- By John Kelso
The T-shirt message says, “If Your Wife Drives You to Drink Have Her Drive You To Giddy Ups Saloon.”
What’s been driving Giddy Ups’ owner Nancy Morgan to drink lately is the money she owes for attorney fees and the settlement of a civil lawsuit she won’t discuss as part of the settlement.
Nancy figures she needs $18,000 to keep her bar open, which is a lot of Bud Lights. So to help raise the dough, this old-fashioned beer joint with a liquor license, located way down at 12010 Manchaca Road in Manchaca, is holding a Fall Music Fest. The bands started playing Friday, and they’ll continue through Sunday night.
Bruce Springsteen didn’t make the list. Nobody invited him. What an oversight. But you’ve got the Redneck Boys, the Koolerators, Tottsie and the Flames, and Uranium Possum, to name a few.
Upscale doesn’t come to mind when you walk into Giddy Ups. Nothing under glass in this joint except the coasters.
Each year the bar puts on eight chili cookoffs, all of them to raise money for various charities. The bar even collects beer tabs for the Ronald McDonald House. Nancy keeps little paper houses with the Ronald McDonald brand printed on them on the tables. There’s a small hole in the top of each house. You stick your beer tab in the hole. The beer tabs go to the Ronald McDonald House to be recycled.
Then there’s Blue Santa — the Austin Police Department’s drive to gather toys for kids at Christmas. Thursday nights are open mic nights. Tips for the musicians on open mic night go to Blue Santa. Nancy says that since 2003, Giddy Ups has given $37,000 in musician tips to the Blue Santa cause.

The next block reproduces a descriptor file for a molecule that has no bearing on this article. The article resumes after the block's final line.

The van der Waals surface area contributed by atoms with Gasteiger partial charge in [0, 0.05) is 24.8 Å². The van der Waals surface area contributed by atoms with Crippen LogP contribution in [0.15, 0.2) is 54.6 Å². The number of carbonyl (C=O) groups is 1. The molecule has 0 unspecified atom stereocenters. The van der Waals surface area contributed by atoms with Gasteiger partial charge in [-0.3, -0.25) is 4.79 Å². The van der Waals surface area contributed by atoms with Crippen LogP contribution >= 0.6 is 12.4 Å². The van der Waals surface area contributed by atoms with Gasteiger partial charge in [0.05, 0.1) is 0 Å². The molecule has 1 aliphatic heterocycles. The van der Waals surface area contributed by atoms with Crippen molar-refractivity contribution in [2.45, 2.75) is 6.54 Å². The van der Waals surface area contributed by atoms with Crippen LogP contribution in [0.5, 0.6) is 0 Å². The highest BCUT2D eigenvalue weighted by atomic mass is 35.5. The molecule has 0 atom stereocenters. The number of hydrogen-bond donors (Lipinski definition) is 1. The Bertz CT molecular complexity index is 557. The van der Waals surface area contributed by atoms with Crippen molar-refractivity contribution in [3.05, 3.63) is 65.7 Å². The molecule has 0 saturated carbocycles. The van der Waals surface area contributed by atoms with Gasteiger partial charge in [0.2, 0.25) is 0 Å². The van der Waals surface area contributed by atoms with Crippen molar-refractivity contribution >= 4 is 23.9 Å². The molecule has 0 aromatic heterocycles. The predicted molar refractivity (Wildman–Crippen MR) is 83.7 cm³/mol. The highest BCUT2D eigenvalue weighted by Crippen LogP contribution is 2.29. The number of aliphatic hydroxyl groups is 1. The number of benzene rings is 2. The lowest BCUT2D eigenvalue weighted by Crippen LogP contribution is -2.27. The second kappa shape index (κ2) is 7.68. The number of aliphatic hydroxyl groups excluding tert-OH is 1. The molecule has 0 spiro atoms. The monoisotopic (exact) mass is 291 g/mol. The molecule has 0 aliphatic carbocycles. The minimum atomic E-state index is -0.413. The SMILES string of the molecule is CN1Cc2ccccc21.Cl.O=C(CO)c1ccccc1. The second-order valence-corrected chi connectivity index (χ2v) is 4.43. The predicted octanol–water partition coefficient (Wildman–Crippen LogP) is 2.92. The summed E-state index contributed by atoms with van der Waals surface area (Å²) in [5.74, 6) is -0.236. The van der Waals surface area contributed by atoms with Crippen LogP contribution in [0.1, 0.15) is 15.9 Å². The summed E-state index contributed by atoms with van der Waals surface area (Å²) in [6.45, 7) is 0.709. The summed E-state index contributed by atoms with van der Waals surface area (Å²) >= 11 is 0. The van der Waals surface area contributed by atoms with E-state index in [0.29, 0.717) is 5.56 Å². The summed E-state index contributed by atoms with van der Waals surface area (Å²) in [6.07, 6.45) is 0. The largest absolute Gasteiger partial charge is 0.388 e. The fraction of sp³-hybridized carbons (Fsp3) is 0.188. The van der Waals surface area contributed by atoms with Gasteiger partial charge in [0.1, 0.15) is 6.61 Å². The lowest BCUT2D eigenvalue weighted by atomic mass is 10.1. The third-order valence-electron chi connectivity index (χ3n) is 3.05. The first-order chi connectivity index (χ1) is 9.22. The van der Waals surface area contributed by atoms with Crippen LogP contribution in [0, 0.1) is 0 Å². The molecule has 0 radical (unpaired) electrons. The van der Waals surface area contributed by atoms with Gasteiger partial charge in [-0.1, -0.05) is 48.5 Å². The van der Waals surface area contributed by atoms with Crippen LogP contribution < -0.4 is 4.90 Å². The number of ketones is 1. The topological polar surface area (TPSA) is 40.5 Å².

Ironically, Nancy is now the cause at Giddy Ups.
Giddy Ups is sort of an old folks’ home with live music and a shuffleboard table. You don’t come in here to pick up chicks, unless you mean pick up literally. The place is definitely blue collar, though Nancy says it attracts everyone from “attorneys to cement truck drivers.”
Nancy pronounces cement “SEE-ment.”
Many of her regulars are known by their bar names. On Tuesday during the lunch hour, a guy who answers to Tomahawk came strolling in. Tomahawk wears a cowboy hat with a colorful headband. He makes headbands and jewelry and sells what he makes.
Then there was H-E-B Bill, a Giddy Ups fixture and the impetus behind Nancy starting a library in the bar with a book exchange. H-E-B Bill was an avid reader. “He read anything by Michener,” Nancy said.
Even Nancy has a bar name — Mom. That’s what her younger customers call her, since she’s the one who tells them to knock it off. Nancy has a reputation as somebody who’ll toss you if you get ugly in a no-ugly zone.
“Even when I get the young whippersnappers in here, I’m like, ‘Wait a minute. This is my living room,’” she said. “‘Would you act like that in your mom’s living room?’ And it works.”
She says there hasn’t been a fight in here in 14 years. When there was a fight, she made them take it outside. Things happen in Giddy Ups that you won’t see at a downtown club. There used to be a riding arena across the road. Occasionally, some cowperson would ride into the bar on a horse.
“That’s why I put that rail out front, so they could tie their horses,” Nancy said.
Nancy bought Giddy Ups 15 years ago. She says the location has been a bar since the 1950s when Samuel H. Dodson put up the building. This was back in the days when Manchaca was rural and settled by black families. Dodson grew vegetables on the 4 acres behind the bar and butchered hogs.
Something’s always up at Giddy Ups — a shuffleboard or a washer pitching tournament. A couple of years ago there was the Movers Olympics, featuring guys in the moving business competing to see who could lug a couch across the yard the fastest.
Then there were the turkey shoots. (No turkeys are harmed during a turkey shoot.) People show up with shotguns and shoot at targets. But with all the subdivisions going in out here, the turkey shoots have gone away.
Let’s hope that Nancy’s supporters raise enough money so that Giddy Ups doesn’t go away, too.